Popa Falls was a bit of a disappointment. We went there in search of waterfalls, but found only rapids. It boggles the mind why anyone would call a series of rapids a waterfall. [Ed: Because to people who have dry riverbeds most of the time (Namibians), they will pretty much look like falls!] It was still beautiful though.
Back at Ngepi, we met more interesting people, Callum from Canada and Adaigh and Lex from London. Adaigh and Lex were contemplating relocating to Africa and Callum was on a tour around Africa with no time limit. On a motorbike. It made for excellent dinner conversation while we were enjoying a kudu potjie on the banks of the Great Okavango.
On Monday morning, we delayed leaving as long as possible. Once we were finally packed and ready to go, it was lunchtime. It meant we had to have some of their chicken burgers. For only about the third time.
We drove the 250 km to Camp Kwando with full tummies and heavy eyelids. One negative thing about Drotsky’s and Ngepi was that they set the standards so high that Camp Kwando, which probably isn’t that bad, was a bit of a disappointment. Only the chalets and luxury tents were on the river banks (with Botswana on the other side), and us mortal campers were banned to the back. Yet again we met a lovely couple, Stef and Mariana. They had the cutest little teardrop caravan, and we just had to go talk to them and hear their story. Only a bed fits in the caravan and each one has its own door ̶ you get straight into bed. It has shelves inside for clothes and a cute kitchen outside in the back. Perfect for people who love touring and don’t want to struggle with a tent.
Day 99 and 100 (2 and 3 June) saw us at Livingstone’s Camp in Nkasa Lupala National Park (the old Mamili). This camp has been newly opened and didn’t have offices at that stage, and the staff were using one of the five campsites. Each campsite had its own covered kitchen with enough space to dine, as well as its own bathrooms. Otherwise, very basic and no other people. We liked.
Again, we were on the river. It was here where I was trying to write the post about Moremi and was bothered by the hippos.
As we had dirty washing again, one of the local ladies came to my rescue and took care of it at a very decent price.
On Day 100, we drove to Nkasa Lupala Lodge on our way into the park. Gustav wasn’t feeling well and was a bit feverish. He vomited earlier, but bravely said we had to continue. The lodge was luxurious and beautiful ̶ a pity it was somewhat above Hugo’s budget.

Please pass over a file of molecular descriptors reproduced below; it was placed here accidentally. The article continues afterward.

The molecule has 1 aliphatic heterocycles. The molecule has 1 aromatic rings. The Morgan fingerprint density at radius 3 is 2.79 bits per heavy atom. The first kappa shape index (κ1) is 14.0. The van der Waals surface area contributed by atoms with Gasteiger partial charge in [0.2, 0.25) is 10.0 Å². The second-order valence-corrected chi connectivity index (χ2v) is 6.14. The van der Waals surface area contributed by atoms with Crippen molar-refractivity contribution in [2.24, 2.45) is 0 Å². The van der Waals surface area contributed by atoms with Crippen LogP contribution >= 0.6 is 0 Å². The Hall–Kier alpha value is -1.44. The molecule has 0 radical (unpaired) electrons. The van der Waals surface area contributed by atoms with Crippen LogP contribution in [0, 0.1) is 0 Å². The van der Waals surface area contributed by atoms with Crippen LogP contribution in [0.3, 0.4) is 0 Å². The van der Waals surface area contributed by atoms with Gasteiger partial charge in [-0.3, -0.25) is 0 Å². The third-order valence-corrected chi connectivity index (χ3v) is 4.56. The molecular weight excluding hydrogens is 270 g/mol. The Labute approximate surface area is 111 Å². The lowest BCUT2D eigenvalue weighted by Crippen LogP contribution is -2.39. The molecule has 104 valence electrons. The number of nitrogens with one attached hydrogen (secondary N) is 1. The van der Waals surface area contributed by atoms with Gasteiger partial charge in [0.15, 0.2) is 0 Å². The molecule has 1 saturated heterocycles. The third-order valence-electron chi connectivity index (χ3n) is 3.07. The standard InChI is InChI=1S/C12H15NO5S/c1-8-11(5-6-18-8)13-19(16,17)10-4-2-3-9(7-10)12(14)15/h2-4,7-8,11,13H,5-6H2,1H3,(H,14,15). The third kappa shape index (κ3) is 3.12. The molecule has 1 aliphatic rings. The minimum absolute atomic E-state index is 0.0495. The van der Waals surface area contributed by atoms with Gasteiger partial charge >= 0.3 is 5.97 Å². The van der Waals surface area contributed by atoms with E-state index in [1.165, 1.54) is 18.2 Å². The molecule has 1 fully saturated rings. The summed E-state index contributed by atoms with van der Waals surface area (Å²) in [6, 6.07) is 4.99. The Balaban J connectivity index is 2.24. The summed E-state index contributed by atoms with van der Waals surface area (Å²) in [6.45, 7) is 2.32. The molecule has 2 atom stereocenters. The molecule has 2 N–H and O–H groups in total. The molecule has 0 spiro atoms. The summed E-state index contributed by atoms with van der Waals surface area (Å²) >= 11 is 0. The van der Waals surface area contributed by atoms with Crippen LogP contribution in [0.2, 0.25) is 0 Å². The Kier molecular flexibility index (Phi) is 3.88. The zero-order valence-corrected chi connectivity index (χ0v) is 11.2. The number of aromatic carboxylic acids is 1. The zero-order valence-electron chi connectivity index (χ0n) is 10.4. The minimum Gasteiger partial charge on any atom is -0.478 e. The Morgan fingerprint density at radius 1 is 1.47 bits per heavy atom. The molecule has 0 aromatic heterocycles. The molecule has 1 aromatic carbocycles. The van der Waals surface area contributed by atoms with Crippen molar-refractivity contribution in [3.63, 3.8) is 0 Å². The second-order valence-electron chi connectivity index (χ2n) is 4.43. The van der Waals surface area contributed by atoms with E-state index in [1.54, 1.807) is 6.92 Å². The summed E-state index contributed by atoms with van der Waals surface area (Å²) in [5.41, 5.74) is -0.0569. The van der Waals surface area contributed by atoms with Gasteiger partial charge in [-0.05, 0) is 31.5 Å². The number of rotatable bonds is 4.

We went for a drive through the park, which was beautiful, just like the rest of the Delta region. Green, wet, massive trees, sandy roads.
Back at the camp, Gustav’s temperature has climbed and he vomited again. This was the first time on our trip that one of us got sick, and Hugo was immediately worried about malaria. We decided to play it safe and do a test, which turned out negative. We made pancakes (crêpes) and mince for dinner, but he didn’t really eat anything. That night we put a bucket next to his bed in case he got nauseous. We woke up in the middle of a night with a confused Gustav standing on the ladder at the foot of our bed. I asked him whether he wanted to throw up and he answered by promptly vomiting on everything. From where he stood he just sprayed the ladder, his bed, mattress, pillow, blanket, duvet and the floor. He finished in the bucket and then came to lie beside me where he quickly fell asleep. The best husband on earth got the cleaning job, he even disinfected the floor. In the middle of the night. [Ed: OK, that’s more than redemption for the laptop screen!]
The following morning Gustav was back to his old self and we stuffed all the dirty things in black bags. Then we stayed in a hotel for four days, followed by two more camping grounds before we finally had the time and opportunity to wash it. Eeuw. Hint: I didn’t do it.
Livingstone’s Camp was our last camp in Namibia before we crossed the border to Zambia, where we stayed in the town Livingstone.
Tip of the day:
Get yourself a “piepiestoel”, aka a wee-wee chair. It’s a folding chair with a hole in it. It makes life so much easier when your little girl refuses to “go” in the bush when travelling for hours and there are no decent toilets until the next country. And for mum when it is pitch dark, you’re the only people in the area and there are hippos around. Saves those legs from squatting.